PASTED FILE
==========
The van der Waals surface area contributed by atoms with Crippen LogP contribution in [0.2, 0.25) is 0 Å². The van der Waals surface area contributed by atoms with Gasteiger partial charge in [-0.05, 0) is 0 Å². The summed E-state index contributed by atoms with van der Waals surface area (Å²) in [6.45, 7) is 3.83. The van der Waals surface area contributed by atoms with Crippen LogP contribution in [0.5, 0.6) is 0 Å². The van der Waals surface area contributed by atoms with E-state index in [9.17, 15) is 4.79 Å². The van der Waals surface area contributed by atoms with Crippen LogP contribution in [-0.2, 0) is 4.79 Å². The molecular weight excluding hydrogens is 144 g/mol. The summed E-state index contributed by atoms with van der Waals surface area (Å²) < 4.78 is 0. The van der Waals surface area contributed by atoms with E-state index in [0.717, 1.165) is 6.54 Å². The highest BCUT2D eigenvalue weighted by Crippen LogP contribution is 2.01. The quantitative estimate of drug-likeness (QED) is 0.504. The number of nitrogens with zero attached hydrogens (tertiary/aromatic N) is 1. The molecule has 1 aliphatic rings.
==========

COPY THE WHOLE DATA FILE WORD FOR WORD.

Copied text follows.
The van der Waals surface area contributed by atoms with Crippen LogP contribution in [0.2, 0.25) is 0 Å². The van der Waals surface area contributed by atoms with Gasteiger partial charge in [-0.05, 0) is 0 Å². The summed E-state index contributed by atoms with van der Waals surface area (Å²) in [6.45, 7) is 3.83. The van der Waals surface area contributed by atoms with Crippen LogP contribution in [0.5, 0.6) is 0 Å². The van der Waals surface area contributed by atoms with E-state index in [9.17, 15) is 4.79 Å². The van der Waals surface area contributed by atoms with Crippen LogP contribution in [-0.2, 0) is 4.79 Å². The molecular weight excluding hydrogens is 144 g/mol. The summed E-state index contributed by atoms with van der Waals surface area (Å²) < 4.78 is 0. The van der Waals surface area contributed by atoms with E-state index in [0.717, 1.165) is 6.54 Å². The highest BCUT2D eigenvalue weighted by Crippen LogP contribution is 2.01. The quantitative estimate of drug-likeness (QED) is 0.504. The number of nitrogens with zero attached hydrogens (tertiary/aromatic N) is 1. The molecule has 1 aliphatic rings.